One of the major questions facing those interested in veterans' behavioral health is how do we reach veterans who need care but do not receive it?
RAND research suggests that about half of recent veterans struggling with behavioral health concerns, such as posttraumatic stress disorder (PTSD) and depression, do not seek care for such concerns. However, reaching veterans to understand more about their care-seeking poses a conundrum. Clinical settings are typically where veterans are recruited for studies, and therefore the population of interest — those not seeking care — is not represented. Researchers have struggled with ways to find veterans outside of clinical settings using newspapers, TV and radio ads, and bulletin boards. With the advent of the Internet and social media, it makes sense to use these means to reach veterans for research efforts so we can better understand what their needs are and how best to meet them.
A team of RAND colleagues and I recently conducted a study to see if we could recruit young adult veterans aged 18 to 34 from the social media website Facebook for a research study. The strategy succeeded — we obtained 1,023 veterans in just over three weeks. We found that the recruited sample matched closely with the young adult veteran population in several key areas, such as age, gender, marital status, income, and education level; which tells us that Facebook can be used to recruit representative samples of veterans and not just a selective subsection of the population. Perhaps most important, about half of the veterans we reached through Facebook were struggling with PTSD, depression, anxiety, and heavy alcohol use; yet only half of these participants had received any behavioral health care in the past year. This tells us that Facebook may be a viable method to reach young veterans in the community who need care but are not receiving it.
Our next step is to answer questions about how we can use Facebook and other social media to promote initiation and maintenance of behavioral health care among those that might benefit from such care. This includes designing programs intended to motivate veterans to seek care at the VA or elsewhere in the community, as well as stand-alone programs that can be delivered over the Internet to directly address behavioral health problems among this group in need of care.
While our Facebook recruitment was quick and relatively inexpensive, there is still much to consider when designing social media recruitment for studies. We learned much from the process of the study and recommend the following to those using social media to reach veterans and other groups.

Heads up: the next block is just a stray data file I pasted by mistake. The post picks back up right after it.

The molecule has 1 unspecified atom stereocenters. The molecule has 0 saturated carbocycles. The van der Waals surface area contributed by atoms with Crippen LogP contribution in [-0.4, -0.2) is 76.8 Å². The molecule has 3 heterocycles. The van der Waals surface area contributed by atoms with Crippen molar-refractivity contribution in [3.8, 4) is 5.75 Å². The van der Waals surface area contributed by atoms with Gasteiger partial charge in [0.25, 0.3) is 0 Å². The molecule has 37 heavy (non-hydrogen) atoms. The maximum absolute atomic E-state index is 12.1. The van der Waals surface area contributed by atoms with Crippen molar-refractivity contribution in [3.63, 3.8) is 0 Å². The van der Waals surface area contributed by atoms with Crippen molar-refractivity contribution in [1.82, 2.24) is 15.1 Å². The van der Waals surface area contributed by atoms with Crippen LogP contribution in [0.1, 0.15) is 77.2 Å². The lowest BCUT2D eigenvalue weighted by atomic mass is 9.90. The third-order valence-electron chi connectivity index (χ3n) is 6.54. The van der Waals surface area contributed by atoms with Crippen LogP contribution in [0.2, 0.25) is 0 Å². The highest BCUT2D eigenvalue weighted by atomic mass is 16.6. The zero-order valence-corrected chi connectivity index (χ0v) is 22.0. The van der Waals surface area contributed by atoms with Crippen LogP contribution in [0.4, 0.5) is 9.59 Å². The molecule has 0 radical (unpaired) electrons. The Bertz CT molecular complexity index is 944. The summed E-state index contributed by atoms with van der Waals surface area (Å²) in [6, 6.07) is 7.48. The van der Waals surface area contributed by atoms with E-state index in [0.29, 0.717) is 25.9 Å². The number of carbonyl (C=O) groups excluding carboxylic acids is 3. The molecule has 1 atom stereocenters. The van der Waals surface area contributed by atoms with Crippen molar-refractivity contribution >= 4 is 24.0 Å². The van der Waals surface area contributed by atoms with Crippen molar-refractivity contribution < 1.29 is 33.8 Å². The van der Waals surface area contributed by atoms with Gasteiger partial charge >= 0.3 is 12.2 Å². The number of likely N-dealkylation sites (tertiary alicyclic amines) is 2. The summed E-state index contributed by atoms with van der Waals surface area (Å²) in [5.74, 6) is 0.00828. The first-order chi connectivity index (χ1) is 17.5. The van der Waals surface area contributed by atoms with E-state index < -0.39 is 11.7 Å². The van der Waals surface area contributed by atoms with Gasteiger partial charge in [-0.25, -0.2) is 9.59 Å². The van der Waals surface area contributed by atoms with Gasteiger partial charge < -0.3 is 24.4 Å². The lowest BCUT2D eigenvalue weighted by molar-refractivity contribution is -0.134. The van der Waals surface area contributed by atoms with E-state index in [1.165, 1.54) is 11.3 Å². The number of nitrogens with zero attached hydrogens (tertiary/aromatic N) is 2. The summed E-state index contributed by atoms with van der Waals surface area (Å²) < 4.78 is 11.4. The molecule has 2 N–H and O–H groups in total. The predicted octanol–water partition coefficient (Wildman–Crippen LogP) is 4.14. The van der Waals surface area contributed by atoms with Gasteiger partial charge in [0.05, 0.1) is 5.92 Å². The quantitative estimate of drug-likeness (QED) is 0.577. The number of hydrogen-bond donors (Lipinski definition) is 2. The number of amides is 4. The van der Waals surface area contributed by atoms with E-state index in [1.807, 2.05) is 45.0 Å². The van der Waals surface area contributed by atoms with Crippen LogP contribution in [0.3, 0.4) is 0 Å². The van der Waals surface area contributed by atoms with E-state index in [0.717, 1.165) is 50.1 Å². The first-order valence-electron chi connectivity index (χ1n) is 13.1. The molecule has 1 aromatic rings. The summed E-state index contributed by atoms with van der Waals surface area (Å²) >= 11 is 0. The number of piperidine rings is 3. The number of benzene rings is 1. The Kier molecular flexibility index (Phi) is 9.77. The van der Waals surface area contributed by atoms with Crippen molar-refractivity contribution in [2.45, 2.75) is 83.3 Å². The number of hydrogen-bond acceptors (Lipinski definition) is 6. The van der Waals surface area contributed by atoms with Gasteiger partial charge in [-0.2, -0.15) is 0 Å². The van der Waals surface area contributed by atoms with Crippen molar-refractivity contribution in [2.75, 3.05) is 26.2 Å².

Have a plan for managing misrepresentation by participants. If incentives are involved, there will likely be those on the Internet who will attempt to misrepresent themselves as members of your target population. We found that 200 people gave responses in our survey that suggested they may not have actually been veterans and another 216 accessed the survey but did not meet our eligibility criteria (for example, they were too old or still on active duty service). It is important to make eligibility criteria clear up-front to screen out those who do not fit criteria, but also to have a system of checks to weed out misrepresenters.
Budget appropriately. Our strategy was cheaper than some other Facebook studies, but these others have ranged from no cost per adolescent recruit up to $20-$30 per recruited adult with depression or PTSD. Costs may vary based on the population you are targeting and the advertisement strategy you are using.
Learn how to reach veterans and other at-risk groups that do not have Facebook accounts. We learned that 102 of the veterans we reached learned about the study through a friend and 34 veterans completed the survey on a public computer or someone else's phone or computer. Reaching peers or family members to help recruit those with limited Facebook/Internet access is an area of important future research work.
Expand beyond one-time survey research studies. Our study contained a one-time survey that veterans could complete in one sitting online and earn a $20 incentive for doing so. Much is to be learned about how social media can be used to keep participants involved in lengthy outreach programs or in research studies where participants are asked to complete repeated surveys over time.
Make Internet-based studies and programs available via mobile devices and tablets. About two-thirds of the veterans in our study completed the survey on phones or tablets. Given the utility of these devices and ease of access, programs and studies should consider mobile-capability to maximize the number of people reached.
Eric R. Pedersen is a behavioral scientist at the nonprofit, nonpartisan RAND Corporation.
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